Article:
Technically Incorrect offers a slightly twisted take on the tech that's taken over our lives.
Some employers believe they have the right to follow their workers around all the time.
Truck drivers occasionally use GPS jammers to make sure their bosses can't find them,.
A California sales executive, however, believes it's a disgraceful invasion of her privacy. Myrna Arias says she was required by her employer, money transfer company Intermex, to install the Xora iPhone app (now part of Click Software). This app can track users even when they aren't on the employer's time.
She found this uncomfortable and uninstalled the app. Shortly afterward, she was allegedly fired.
Now, as Ars Technica reports, she is suing Intermex. Filed last week (PDF), the suit alleges invasion of privacy, as well as retaliation in violation of the labor code, wrongful termination and several other offenses.
She is also accusing John Stubits, Intermex's regional vice president of sales, of bragging in April 2014 that she would not only be monitored off duty, but that he would know precisely how fast she was driving.
Arias says she described this app to Stubits as akin to a prisoner's ankle bracelet. However, she claims that Stubits insisted she keep her phone powered up 24 hours a day.
Meanwhile, she says she deleted the app at the end of April 2014. On May 5, 2014, she was allegedly fired. She cites her deletion of the app as a cause.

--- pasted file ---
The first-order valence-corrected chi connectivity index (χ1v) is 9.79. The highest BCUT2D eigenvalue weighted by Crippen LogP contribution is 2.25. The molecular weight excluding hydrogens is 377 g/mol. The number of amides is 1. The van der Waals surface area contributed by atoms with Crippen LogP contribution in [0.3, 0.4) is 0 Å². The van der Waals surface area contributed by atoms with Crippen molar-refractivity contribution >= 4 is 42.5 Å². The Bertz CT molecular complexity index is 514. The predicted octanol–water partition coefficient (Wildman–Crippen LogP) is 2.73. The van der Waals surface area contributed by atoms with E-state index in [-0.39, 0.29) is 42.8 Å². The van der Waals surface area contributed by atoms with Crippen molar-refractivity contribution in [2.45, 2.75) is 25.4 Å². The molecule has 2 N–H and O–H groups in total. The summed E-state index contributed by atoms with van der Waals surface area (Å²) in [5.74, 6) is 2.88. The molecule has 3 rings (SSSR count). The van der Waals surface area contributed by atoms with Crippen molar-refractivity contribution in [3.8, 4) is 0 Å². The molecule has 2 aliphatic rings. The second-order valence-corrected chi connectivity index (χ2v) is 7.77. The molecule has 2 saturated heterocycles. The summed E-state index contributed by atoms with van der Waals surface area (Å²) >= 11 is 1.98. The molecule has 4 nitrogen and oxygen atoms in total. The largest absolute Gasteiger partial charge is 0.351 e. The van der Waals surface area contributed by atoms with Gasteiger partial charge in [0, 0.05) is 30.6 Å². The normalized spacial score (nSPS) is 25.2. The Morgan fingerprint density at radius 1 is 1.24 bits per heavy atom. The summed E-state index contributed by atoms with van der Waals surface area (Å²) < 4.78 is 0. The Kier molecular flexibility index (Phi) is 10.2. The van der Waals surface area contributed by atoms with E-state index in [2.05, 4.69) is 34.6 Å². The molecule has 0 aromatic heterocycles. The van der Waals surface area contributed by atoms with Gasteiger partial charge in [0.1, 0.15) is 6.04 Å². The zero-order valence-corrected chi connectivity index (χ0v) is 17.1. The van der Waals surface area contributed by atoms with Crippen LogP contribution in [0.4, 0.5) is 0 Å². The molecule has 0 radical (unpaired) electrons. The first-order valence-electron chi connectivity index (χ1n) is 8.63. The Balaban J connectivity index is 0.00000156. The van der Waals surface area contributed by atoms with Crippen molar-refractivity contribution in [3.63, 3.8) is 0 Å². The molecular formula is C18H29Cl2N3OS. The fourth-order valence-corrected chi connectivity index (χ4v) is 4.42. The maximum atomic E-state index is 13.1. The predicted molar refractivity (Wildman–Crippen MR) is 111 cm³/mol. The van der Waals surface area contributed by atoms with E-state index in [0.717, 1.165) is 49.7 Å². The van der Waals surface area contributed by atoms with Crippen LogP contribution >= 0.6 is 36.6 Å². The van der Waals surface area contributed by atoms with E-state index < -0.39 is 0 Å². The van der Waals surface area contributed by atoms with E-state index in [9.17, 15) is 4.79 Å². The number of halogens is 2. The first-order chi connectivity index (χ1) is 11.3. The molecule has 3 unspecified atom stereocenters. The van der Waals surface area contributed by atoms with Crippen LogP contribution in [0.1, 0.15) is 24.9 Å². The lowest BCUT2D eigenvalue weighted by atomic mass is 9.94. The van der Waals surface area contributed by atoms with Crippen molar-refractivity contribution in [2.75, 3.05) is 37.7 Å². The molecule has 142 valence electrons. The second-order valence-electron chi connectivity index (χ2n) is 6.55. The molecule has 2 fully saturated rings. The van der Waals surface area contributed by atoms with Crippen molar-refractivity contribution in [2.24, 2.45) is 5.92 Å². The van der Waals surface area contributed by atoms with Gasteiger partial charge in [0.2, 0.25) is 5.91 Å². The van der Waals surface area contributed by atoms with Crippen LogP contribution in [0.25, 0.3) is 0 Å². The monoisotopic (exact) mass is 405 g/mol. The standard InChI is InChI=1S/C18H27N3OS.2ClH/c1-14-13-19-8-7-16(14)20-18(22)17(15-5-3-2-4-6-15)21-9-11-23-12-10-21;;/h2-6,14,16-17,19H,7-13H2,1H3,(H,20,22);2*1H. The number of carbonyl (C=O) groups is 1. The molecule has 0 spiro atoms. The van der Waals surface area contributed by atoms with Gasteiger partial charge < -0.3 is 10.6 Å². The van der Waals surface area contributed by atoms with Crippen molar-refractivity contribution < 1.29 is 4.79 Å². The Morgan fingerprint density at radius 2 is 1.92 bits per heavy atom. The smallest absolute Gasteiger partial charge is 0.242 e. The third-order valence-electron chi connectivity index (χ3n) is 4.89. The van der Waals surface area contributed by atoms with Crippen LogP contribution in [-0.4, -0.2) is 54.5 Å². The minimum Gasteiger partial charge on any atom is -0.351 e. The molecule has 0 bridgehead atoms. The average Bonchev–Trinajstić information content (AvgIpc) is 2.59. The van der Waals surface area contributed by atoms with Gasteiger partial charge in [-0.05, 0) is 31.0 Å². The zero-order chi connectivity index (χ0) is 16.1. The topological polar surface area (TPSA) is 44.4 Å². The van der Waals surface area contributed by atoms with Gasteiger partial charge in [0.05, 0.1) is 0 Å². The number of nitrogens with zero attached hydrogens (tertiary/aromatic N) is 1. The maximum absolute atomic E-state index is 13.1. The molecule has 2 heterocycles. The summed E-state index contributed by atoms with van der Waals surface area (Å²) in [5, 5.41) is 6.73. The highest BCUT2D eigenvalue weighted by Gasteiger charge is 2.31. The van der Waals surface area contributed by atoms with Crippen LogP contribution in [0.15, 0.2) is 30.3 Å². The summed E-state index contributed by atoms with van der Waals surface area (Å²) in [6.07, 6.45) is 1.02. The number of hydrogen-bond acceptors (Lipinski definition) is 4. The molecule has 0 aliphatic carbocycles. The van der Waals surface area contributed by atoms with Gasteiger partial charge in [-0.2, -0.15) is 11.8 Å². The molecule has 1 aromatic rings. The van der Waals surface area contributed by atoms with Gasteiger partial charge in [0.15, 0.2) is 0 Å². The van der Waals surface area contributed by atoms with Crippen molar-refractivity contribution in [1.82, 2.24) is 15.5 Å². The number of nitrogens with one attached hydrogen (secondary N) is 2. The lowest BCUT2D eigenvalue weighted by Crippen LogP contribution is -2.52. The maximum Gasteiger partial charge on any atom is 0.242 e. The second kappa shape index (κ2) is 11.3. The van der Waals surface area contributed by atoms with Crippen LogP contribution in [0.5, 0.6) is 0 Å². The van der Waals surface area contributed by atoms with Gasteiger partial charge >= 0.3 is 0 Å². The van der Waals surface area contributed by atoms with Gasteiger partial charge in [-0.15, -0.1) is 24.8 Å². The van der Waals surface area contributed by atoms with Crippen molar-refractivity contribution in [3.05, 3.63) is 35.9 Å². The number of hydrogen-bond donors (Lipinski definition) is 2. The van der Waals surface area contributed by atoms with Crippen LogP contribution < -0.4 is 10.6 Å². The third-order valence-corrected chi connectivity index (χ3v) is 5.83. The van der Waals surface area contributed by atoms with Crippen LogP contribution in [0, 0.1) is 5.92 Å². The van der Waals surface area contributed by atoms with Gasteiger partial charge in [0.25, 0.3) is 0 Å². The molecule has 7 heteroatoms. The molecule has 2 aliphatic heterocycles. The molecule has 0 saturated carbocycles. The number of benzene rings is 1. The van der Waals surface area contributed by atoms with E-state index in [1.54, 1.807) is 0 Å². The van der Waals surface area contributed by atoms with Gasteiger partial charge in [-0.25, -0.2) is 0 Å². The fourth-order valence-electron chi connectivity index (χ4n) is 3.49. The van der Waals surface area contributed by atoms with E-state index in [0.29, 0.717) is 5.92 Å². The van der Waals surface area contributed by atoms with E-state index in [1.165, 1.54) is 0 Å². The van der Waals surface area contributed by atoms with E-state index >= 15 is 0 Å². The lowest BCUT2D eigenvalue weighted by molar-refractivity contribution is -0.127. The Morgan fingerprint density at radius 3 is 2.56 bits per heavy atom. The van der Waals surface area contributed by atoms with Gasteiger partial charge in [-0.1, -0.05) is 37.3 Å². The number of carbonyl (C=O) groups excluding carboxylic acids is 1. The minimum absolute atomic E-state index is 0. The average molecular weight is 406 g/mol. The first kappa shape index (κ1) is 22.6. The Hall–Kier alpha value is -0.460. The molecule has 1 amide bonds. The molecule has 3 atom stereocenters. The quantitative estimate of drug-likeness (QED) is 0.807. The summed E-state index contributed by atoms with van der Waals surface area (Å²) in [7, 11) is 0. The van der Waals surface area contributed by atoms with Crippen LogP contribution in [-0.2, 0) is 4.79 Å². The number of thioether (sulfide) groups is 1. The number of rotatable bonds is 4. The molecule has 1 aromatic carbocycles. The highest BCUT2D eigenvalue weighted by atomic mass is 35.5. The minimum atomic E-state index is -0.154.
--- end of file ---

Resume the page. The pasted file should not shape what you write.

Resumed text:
And now she is seeking damages of at least $500,000.
Arias's lawyer, Gail Glick, told me: "Intermex's justification for firing Ms. Arias was that her boss claimed that he and Intermex had just found out that she was working for another company at the same time she worked in sales for Intermex. Ms. Arias asserts that this is false."
She added: "Ms. Arias asserts that her boss did not provide her with a good reason for using the app 24/7. She recalls he told her that the company was assessing whether it would provide its sales force with company cars, rather than pay them a car allowance, so it wanted to determine the number of miles its employees were driving for the business of the company. Her problem was that comments her boss made to her revealed that he was monitoring their whereabouts during non-work hours and on non-work trips."
Intermex may view these accusations very differently. Attempts to contact Intermex have so far been unsuccessful.
However, the mere concept of a company being able to follow an employee 24 hours a day is surely unconscionable to those who still believe that there exists something called privacy.
Than again, how many CEOs have long thought that calling an employee at any time of day or night is legitimate business?